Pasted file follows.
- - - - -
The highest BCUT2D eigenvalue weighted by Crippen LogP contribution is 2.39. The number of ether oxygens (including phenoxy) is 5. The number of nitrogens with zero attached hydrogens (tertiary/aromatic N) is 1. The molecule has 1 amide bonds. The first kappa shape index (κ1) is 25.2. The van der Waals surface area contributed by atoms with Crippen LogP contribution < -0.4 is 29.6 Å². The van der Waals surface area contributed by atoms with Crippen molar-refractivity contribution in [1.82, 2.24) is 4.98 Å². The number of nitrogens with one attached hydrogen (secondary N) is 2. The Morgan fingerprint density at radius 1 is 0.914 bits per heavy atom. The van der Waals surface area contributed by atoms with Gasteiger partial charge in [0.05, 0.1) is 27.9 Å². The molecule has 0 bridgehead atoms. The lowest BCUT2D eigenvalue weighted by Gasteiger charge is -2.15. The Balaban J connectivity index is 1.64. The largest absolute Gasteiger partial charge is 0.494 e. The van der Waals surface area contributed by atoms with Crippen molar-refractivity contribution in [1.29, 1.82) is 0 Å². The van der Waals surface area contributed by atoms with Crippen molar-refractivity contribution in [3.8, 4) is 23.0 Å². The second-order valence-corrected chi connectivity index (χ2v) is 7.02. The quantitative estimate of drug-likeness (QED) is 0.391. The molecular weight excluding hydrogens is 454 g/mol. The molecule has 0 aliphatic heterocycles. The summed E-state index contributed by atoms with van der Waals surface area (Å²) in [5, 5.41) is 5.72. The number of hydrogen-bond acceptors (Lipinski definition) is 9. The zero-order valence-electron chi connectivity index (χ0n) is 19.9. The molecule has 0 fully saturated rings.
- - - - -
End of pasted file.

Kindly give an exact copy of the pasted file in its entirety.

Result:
The highest BCUT2D eigenvalue weighted by Crippen LogP contribution is 2.39. The number of ether oxygens (including phenoxy) is 5. The number of nitrogens with zero attached hydrogens (tertiary/aromatic N) is 1. The molecule has 1 amide bonds. The first kappa shape index (κ1) is 25.2. The van der Waals surface area contributed by atoms with Crippen LogP contribution < -0.4 is 29.6 Å². The van der Waals surface area contributed by atoms with Crippen molar-refractivity contribution in [1.82, 2.24) is 4.98 Å². The number of nitrogens with one attached hydrogen (secondary N) is 2. The Morgan fingerprint density at radius 1 is 0.914 bits per heavy atom. The van der Waals surface area contributed by atoms with Gasteiger partial charge in [0.05, 0.1) is 27.9 Å². The molecule has 0 bridgehead atoms. The lowest BCUT2D eigenvalue weighted by Gasteiger charge is -2.15. The Balaban J connectivity index is 1.64. The largest absolute Gasteiger partial charge is 0.494 e. The van der Waals surface area contributed by atoms with Crippen molar-refractivity contribution in [1.29, 1.82) is 0 Å². The van der Waals surface area contributed by atoms with Crippen molar-refractivity contribution in [3.8, 4) is 23.0 Å². The second-order valence-corrected chi connectivity index (χ2v) is 7.02. The quantitative estimate of drug-likeness (QED) is 0.391. The molecular weight excluding hydrogens is 454 g/mol. The molecule has 0 aliphatic heterocycles. The summed E-state index contributed by atoms with van der Waals surface area (Å²) in [5, 5.41) is 5.72. The number of hydrogen-bond acceptors (Lipinski definition) is 9. The zero-order valence-electron chi connectivity index (χ0n) is 19.9. The molecule has 0 fully saturated rings.